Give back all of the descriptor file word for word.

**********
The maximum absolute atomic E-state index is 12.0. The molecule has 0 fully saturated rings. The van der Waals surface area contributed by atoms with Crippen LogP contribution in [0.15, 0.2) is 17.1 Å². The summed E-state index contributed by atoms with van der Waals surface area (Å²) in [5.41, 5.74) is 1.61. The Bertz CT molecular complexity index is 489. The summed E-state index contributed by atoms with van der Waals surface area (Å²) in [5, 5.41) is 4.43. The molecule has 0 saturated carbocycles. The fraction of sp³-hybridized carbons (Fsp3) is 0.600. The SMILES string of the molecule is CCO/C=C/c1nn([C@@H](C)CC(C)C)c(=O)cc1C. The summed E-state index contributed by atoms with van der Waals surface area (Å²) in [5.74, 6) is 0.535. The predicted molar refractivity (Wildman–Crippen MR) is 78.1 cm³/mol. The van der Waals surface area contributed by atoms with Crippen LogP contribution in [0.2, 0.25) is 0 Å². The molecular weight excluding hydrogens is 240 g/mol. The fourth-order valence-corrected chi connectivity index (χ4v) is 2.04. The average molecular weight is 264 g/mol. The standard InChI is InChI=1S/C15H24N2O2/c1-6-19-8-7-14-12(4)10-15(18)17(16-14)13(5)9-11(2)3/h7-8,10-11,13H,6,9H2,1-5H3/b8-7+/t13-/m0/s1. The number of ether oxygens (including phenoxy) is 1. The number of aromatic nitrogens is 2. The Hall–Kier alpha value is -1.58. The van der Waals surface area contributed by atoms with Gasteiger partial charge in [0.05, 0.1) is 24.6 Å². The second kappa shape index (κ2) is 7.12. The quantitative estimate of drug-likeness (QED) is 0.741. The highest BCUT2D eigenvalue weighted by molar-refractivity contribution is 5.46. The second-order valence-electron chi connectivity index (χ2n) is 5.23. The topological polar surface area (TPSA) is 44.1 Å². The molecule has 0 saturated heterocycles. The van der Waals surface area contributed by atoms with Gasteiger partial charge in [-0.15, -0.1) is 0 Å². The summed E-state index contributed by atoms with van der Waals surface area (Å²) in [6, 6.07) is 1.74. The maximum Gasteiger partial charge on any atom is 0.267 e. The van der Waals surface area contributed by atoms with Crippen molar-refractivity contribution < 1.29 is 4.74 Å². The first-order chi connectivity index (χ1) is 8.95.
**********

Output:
The maximum absolute atomic E-state index is 12.0. The molecule has 0 fully saturated rings. The van der Waals surface area contributed by atoms with Crippen LogP contribution in [0.15, 0.2) is 17.1 Å². The summed E-state index contributed by atoms with van der Waals surface area (Å²) in [5.41, 5.74) is 1.61. The Bertz CT molecular complexity index is 489. The summed E-state index contributed by atoms with van der Waals surface area (Å²) in [5, 5.41) is 4.43. The molecule has 0 saturated carbocycles. The fraction of sp³-hybridized carbons (Fsp3) is 0.600. The SMILES string of the molecule is CCO/C=C/c1nn([C@@H](C)CC(C)C)c(=O)cc1C. The summed E-state index contributed by atoms with van der Waals surface area (Å²) in [5.74, 6) is 0.535. The predicted molar refractivity (Wildman–Crippen MR) is 78.1 cm³/mol. The van der Waals surface area contributed by atoms with Crippen LogP contribution in [0.2, 0.25) is 0 Å². The molecular weight excluding hydrogens is 240 g/mol. The fourth-order valence-corrected chi connectivity index (χ4v) is 2.04. The average molecular weight is 264 g/mol. The standard InChI is InChI=1S/C15H24N2O2/c1-6-19-8-7-14-12(4)10-15(18)17(16-14)13(5)9-11(2)3/h7-8,10-11,13H,6,9H2,1-5H3/b8-7+/t13-/m0/s1. The number of ether oxygens (including phenoxy) is 1. The number of aromatic nitrogens is 2. The Hall–Kier alpha value is -1.58. The van der Waals surface area contributed by atoms with Gasteiger partial charge in [0.05, 0.1) is 24.6 Å². The second kappa shape index (κ2) is 7.12. The quantitative estimate of drug-likeness (QED) is 0.741. The highest BCUT2D eigenvalue weighted by molar-refractivity contribution is 5.46. The second-order valence-electron chi connectivity index (χ2n) is 5.23. The topological polar surface area (TPSA) is 44.1 Å². The molecule has 0 saturated heterocycles. The van der Waals surface area contributed by atoms with Gasteiger partial charge in [-0.15, -0.1) is 0 Å². The summed E-state index contributed by atoms with van der Waals surface area (Å²) in [6, 6.07) is 1.74. The maximum Gasteiger partial charge on any atom is 0.267 e. The van der Waals surface area contributed by atoms with Crippen molar-refractivity contribution < 1.29 is 4.74 Å². The first-order chi connectivity index (χ1) is 8.95.